This new edition of Baran and Davis's successful text provides a comprehensive, historically based, introduction to mass communication theory. Clearly written with examples, graphics, and other materials to illustrate key theories, this edition—-now streamlined to increase accessibility—-traces the emergence of two main bodies of mass communication theory: social/behavioral and critical/cultural. The authors emphasize that media theories are human creations that typically are intended to address specific problems or issues. The Second Edition includes new coverage of the Internet, as well as many updated examples.
Stanley Baran is the founding chair of the Department of Communication at Bryant University, where he teaches courses in mass communication and communication theory. His academic interests include critical research in mass communication, mass media and social construction of reality, as well as development and improvement of media literacy skills. Dr. Baran has published 10 books, several scholarly articles, and sits or has sat on the editorial boards of numerous journals. His work has been translated into six languages. He was a Senior Fulbright Scholar, Institute for Journalisms und Kommunikationsforschung, Hannover, Deutschland, in 1997. He has served as a consultant for many corporations and organizations, including IBM, ABC, GTE, and Westin Hotels.
Dennis K. Davis is an emeritus professor in the College of Communications at Penn State University. His teaching and research interests include mass communication theory, new media literacy, international communication, research methods, and political communication. He has served as a tenured full professor at Cleveland State University, Southern Illinois University, and the University of North Dakota. He was director of the School of Communication at the University of North Dakota and has served as editor of the JOURNAL OF BROADCASTING & ELECTRONIC MEDIA, published by the Broadcast Education Association. He has co-authored four books on political communication, mass communication theory, and news audience research, as well as numerous articles, chapters, and reviews. He has headed divisions of the Association for Education in Journalism and Mass Communication and the National Communication Association. From 1979 to 1980, he was a Fulbright Senior Lecturer at the University of Amsterdam and the University of Louvain la Neuve. His research has won the Donald McGannon Award for Social and Ethical Relevance in Communication Policy Research from Fordham University and the Broadcasting Preceptor Award from San Francisco State University. In 2010, he received the Distinguished Educator Award from the Mass Communication & Society Division of the Association for Education in Journalism and Mass Communication. The award recognizes teaching excellence and influence on pedagogy.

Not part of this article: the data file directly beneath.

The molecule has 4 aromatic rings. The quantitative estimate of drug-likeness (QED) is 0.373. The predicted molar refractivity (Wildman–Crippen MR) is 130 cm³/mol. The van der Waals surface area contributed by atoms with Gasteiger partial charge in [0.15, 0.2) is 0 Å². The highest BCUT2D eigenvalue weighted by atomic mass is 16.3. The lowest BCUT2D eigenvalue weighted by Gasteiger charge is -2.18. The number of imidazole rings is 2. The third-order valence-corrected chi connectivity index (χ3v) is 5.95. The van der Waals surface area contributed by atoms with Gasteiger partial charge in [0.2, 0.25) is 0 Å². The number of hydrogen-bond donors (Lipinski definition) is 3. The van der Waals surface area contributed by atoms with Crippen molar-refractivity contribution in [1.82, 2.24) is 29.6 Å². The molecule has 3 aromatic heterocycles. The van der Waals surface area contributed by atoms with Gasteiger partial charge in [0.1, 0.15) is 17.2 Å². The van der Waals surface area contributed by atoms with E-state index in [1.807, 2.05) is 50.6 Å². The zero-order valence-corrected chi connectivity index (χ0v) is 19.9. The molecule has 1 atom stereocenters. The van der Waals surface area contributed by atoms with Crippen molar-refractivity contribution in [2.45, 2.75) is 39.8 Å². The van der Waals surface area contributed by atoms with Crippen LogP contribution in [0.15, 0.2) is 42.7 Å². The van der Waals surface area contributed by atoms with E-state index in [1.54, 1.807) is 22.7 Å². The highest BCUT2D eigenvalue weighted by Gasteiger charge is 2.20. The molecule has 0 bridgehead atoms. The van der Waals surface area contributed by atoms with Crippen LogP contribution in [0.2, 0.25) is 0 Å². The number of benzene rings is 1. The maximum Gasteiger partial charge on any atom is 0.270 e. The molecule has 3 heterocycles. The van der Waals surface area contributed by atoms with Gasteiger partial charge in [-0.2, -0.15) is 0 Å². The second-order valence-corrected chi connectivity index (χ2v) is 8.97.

SECTION ONE: INTRODUCTION TO MASS COMMUNICATION THEORY. 1. Introduction. 2. Mass Communication Theory. SECTION TWO: ERA OF MASS SOCIETY AND MASS CULTURE. 3. The Rise of Media Industries and Mass Society Theory. 4. The Rise of Media Theory in the Age of Propaganda. 5. Normative Theories of Mass Communication. SECTION THREE: THE RISE AND FALL OF LIMITED EFFECTS. 6. Limited Effects Theory Emerges. 7. Middle-Range Theory and the Consolidation of the Limited Effects Paradigm. 8. Challenging the Dominant Paradigm: Children, Systems, and Effects. SECTION FOUR: CONTEMPORARY MASS COMMUNICATION THEORY: SEARCHING FOR CONSENSUS AND CONFRONTING CHALLENGES. 9. Emergence of Critical and Cultural Theories of Mass Communication. 10. Media and Audiences: Theories About the Role of Media in Everyday Life. 11. Theories of Media, Culture, and Society. 12. Trends in Mass Communication Theory: Seeking Consensus, Facing Challenges. References. Index.